Trudy Rubin: Middle East needs new borders – San Jose Mercury News

8 months ago Comments Off on Trudy Rubin: Middle East needs new borders – San Jose Mercury News

ERBIL, Iraq — Massoud Barzani, the president of the autonomous region of Iraqi Kurdistan, has an urgent message for world leaders:

With the Middle East in chaos and the Islamic State “caliphate” entrenched across swaths of Syria and Iraq, now is the time to rethink the boundaries of the region. But unlike 100 years ago, when Britain and France divided up the Arab world, Middle East leaders must partake in the process.

Part of the Mideast reboot, Barzani hopes, will be the emergence of an independent Iraqi Kurdistan. He wants to hold a nonbinding referendum this year asking his fellow Iraqi Kurds to endorse the idea of independence. (The vote wouldn’t involve an actual declaration.)

Barzani is on to something important that Western nations haven’t yet grasped.

“There has already been a redrawing of the Middle East,” he told me. We were inside his ornate, two-story presidential palace on a mountain overlooking the Kurdish capital. He was dressed in a neatly pressed version of the traditional Kurdish baggy fatigues and his signature red and white headdress.

“If you look at the Middle East, the old borders are only on paper,” he said. “There are new realities on the ground.”

That is certainly the case in Iraq, where the ouster of Saddam Hussein unleashed sectarian strife between Sunnis and Shiites that has splintered the country. In Syria, the regime’s brutal response to a peaceful uprising has torn the country apart, largely on sectarian lines.

This sectarian strife has opened the way for the Islamic State to base itself in Sunni areas on both sides of the Syria-Iraq border. Without separating Sunnis and Shiites from each other — to some degree, since there are still mixed populations in cities — the killings will continue. Those separations could involve new federal regions or more formal separation. But new realities must be taken into account.

As for the Kurds, they have been dreaming of independence since the 1923 Lausanne Treaty between the World War I allies and post-Ottoman Turkey. That document reneged on a promise to carve a Kurdish state out of the remains of the Ottoman empire and allow this non-Arab ethnic group to have its own home.

Iraq’s Kurds have had an increasing degree of autonomy since 1991, when the United States protected them with a no-fly zone against Saddam. Despite a severe economic crisis and internal political strains, the Kurdish region is the most stable part of Iraq, and has played a huge role in repelling the Islamic State. It has also welcomed minorities, including tens of thousands of Christian and Yazidi refugees.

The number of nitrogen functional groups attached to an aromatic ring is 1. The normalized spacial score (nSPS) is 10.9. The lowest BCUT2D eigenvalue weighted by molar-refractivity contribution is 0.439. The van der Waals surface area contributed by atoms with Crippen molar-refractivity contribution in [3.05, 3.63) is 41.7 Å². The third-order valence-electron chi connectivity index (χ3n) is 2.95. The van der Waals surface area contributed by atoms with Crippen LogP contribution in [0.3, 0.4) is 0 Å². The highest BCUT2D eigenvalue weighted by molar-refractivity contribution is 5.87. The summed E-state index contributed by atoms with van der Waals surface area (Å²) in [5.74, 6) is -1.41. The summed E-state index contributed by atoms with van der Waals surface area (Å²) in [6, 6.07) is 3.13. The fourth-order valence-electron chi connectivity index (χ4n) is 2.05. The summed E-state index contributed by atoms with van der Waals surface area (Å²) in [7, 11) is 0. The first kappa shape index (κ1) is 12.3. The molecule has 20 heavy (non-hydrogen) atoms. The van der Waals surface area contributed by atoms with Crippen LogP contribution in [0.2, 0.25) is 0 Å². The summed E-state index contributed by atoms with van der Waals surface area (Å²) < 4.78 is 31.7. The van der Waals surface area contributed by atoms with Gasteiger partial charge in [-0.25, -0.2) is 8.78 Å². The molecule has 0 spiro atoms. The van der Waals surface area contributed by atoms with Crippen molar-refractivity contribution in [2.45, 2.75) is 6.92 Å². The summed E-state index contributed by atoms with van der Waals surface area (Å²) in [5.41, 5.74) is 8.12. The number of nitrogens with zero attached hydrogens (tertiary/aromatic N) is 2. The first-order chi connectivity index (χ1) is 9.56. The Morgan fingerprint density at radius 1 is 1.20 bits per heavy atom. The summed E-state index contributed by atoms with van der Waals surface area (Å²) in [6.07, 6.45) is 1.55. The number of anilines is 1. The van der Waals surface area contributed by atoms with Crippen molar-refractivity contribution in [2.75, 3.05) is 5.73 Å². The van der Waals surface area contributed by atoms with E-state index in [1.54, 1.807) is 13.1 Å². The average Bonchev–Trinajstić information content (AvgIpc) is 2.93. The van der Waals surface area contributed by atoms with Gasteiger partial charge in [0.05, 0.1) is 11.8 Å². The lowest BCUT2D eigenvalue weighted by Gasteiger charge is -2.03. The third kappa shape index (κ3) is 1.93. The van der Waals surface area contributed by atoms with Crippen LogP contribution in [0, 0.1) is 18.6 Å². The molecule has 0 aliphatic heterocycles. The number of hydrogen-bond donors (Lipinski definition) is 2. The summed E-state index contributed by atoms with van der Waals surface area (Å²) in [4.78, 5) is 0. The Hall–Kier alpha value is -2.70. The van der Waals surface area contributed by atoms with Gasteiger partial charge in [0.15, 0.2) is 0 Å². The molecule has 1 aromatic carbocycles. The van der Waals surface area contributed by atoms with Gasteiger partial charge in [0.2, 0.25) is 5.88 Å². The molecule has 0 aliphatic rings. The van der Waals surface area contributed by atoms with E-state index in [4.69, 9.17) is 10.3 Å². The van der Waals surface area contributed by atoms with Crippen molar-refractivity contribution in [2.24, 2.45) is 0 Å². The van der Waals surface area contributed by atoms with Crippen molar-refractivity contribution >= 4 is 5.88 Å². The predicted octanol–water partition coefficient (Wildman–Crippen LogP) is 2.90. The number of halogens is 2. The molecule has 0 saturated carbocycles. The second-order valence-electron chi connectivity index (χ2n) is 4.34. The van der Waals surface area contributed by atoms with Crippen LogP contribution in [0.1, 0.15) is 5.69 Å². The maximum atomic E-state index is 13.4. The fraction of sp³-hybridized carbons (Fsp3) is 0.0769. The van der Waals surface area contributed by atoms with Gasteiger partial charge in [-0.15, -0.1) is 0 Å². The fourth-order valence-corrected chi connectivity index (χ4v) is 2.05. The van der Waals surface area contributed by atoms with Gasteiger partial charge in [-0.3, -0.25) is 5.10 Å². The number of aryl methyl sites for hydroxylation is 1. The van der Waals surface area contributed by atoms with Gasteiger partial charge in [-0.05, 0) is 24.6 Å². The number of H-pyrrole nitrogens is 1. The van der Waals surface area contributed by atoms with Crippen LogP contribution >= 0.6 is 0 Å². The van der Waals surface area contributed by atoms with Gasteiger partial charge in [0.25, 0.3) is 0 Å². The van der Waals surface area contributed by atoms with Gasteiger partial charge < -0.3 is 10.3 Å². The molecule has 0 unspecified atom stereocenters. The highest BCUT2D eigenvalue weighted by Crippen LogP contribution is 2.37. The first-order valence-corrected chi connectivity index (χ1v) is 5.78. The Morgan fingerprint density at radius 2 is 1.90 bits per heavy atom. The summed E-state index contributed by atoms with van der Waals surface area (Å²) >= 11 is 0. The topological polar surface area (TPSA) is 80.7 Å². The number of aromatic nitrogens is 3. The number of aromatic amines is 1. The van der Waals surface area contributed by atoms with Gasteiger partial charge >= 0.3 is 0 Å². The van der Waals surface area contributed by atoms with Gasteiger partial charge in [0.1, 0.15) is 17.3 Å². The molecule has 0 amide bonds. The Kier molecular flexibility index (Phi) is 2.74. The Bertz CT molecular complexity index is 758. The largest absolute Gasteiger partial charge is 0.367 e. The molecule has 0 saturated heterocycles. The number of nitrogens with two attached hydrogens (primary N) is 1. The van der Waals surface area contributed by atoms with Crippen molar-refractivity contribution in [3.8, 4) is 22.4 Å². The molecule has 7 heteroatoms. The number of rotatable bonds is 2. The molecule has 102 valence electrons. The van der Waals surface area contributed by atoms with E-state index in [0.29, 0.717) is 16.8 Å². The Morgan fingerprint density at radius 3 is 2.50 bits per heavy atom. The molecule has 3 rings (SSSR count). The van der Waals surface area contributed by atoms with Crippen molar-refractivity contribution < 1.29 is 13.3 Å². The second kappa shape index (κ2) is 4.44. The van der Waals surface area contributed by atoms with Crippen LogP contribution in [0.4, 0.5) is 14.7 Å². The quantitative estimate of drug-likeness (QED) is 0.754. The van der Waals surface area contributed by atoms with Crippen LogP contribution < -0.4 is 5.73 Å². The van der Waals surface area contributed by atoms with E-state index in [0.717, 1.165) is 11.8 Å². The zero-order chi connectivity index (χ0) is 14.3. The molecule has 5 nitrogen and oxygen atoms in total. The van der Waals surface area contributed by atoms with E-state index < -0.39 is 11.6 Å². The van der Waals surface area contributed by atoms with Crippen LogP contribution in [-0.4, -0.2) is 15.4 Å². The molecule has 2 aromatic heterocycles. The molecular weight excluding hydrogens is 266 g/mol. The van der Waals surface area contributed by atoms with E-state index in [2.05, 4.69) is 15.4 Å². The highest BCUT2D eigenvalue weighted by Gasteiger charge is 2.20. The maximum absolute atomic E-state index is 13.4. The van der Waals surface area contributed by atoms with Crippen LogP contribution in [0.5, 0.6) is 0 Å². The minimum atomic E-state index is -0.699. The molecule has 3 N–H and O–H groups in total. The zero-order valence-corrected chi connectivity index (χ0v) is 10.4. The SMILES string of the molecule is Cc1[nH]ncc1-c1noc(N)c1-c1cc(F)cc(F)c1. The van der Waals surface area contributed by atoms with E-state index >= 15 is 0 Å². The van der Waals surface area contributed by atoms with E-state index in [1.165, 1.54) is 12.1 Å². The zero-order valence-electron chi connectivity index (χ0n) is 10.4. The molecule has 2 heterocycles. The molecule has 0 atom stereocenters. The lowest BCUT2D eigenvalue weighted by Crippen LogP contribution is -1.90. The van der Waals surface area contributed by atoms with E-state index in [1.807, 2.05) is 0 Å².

Barzani believes an independent Iraqi Kurdistan could be an oasis of stability for the entire Mideast.

I asked whether his vision of statehood would include the Kurdish-populated portions of neighboring Turkey, Iran, and Syria, a prospect that greatly unnerves Ankara and Tehran.

“I think each part of Kurdistan within the last 100 years has its own special status,” he answered quickly. “Our focus and strategy is for Iraqi Kurds alone.”

Barzani’s critics argue that the referendum is only meant as a distraction from his domestic problems. And the external barriers to independence are high:

Iraq’s central government opposes independence, as does Iran. Turkey — which has excellent relations with Iraq’s Kurds — is unlikely to warm to the idea now that it is embroiled in conflict with its own Kurds and those of Syria.

Moreover, the United States is still wedded to the idea of a unified Iraq, and won’t endorse Kurdish independence, as the White House has made clear to Barzani.

The Kurdish leader says he will consult with the neighbors, and with Baghdad. “Independence would be based on talks and dialogue and negotiations with others,” he said.

As for Washington, he adds, “If the U.S. will not be against us, will not oppose it, we will be very grateful.”

Barzani insisted that the current federation between Iraqi Arabs and Kurdistan had “failed openly. If it had succeeded, our plans for a referendum might not be on the table.”

Trudy Rubin: Middle East needs new borders – San Jose Mercury News}

    Related Posts

    ‘Shame on you!’ Mideast envoys in rare UN clash – Al-Arabiya

    6 months ago
    ‘Shame on you!’ Mideast envoys in rare UN clash – Al-Arabiya} Read More

    Young Mid-East Directors Pump New Energy Into Region’s Industry – Variety

    9 months ago
    There is palpable new energy emanating from the Arab film world, largely due to a group of younger breakthrough directors finding their way to the fore, as attested by... Read More

    Turkish units pound key ISIS-held town on border with Syria

    2 months ago – RSS Channel – Regions – Middle East Read More

    Bono joins Sen. Graham’s call for aid to Mideast refugees – The State (blog)

    7 months ago
    Aiding countries facing waves of refugees is key to fighting terrorism pre-emptively, lawmakers and refugee experts said in a spectator-filled congressional hearing Tuesday. U.S. Sen. Lindsey Graham, R-S.C., and... Read More
    Real Time Web Analytics